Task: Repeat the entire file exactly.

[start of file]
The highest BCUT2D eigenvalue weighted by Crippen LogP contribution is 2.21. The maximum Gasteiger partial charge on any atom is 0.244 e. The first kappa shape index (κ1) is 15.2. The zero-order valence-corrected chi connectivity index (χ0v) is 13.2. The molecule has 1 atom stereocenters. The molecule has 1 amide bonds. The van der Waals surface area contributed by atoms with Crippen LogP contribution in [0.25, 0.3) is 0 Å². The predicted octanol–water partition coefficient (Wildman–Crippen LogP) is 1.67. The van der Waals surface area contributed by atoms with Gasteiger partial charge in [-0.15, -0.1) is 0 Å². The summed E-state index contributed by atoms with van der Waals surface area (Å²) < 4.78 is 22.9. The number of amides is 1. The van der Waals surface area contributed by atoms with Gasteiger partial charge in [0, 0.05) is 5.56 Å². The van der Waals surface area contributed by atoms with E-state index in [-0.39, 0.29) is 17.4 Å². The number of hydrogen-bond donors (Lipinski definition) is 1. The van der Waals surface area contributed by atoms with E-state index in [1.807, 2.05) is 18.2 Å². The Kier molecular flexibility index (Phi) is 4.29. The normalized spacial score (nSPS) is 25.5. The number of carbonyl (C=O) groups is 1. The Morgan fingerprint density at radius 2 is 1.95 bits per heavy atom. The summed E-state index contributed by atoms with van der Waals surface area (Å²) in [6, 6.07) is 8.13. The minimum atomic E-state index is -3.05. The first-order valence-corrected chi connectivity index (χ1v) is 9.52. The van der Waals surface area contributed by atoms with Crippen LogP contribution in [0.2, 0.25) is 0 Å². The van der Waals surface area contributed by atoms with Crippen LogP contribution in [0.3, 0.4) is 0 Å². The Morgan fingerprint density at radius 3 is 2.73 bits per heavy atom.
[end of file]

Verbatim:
The highest BCUT2D eigenvalue weighted by Crippen LogP contribution is 2.21. The maximum Gasteiger partial charge on any atom is 0.244 e. The first kappa shape index (κ1) is 15.2. The zero-order valence-corrected chi connectivity index (χ0v) is 13.2. The molecule has 1 atom stereocenters. The molecule has 1 amide bonds. The van der Waals surface area contributed by atoms with Crippen LogP contribution in [0.25, 0.3) is 0 Å². The predicted octanol–water partition coefficient (Wildman–Crippen LogP) is 1.67. The van der Waals surface area contributed by atoms with Gasteiger partial charge in [-0.15, -0.1) is 0 Å². The summed E-state index contributed by atoms with van der Waals surface area (Å²) < 4.78 is 22.9. The number of amides is 1. The van der Waals surface area contributed by atoms with Gasteiger partial charge in [0, 0.05) is 5.56 Å². The van der Waals surface area contributed by atoms with E-state index in [-0.39, 0.29) is 17.4 Å². The number of hydrogen-bond donors (Lipinski definition) is 1. The van der Waals surface area contributed by atoms with E-state index in [1.807, 2.05) is 18.2 Å². The Kier molecular flexibility index (Phi) is 4.29. The normalized spacial score (nSPS) is 25.5. The number of carbonyl (C=O) groups is 1. The Morgan fingerprint density at radius 2 is 1.95 bits per heavy atom. The summed E-state index contributed by atoms with van der Waals surface area (Å²) in [6, 6.07) is 8.13. The minimum atomic E-state index is -3.05. The first-order valence-corrected chi connectivity index (χ1v) is 9.52. The van der Waals surface area contributed by atoms with Crippen LogP contribution in [0.2, 0.25) is 0 Å². The van der Waals surface area contributed by atoms with Crippen LogP contribution in [0.3, 0.4) is 0 Å². The Morgan fingerprint density at radius 3 is 2.73 bits per heavy atom.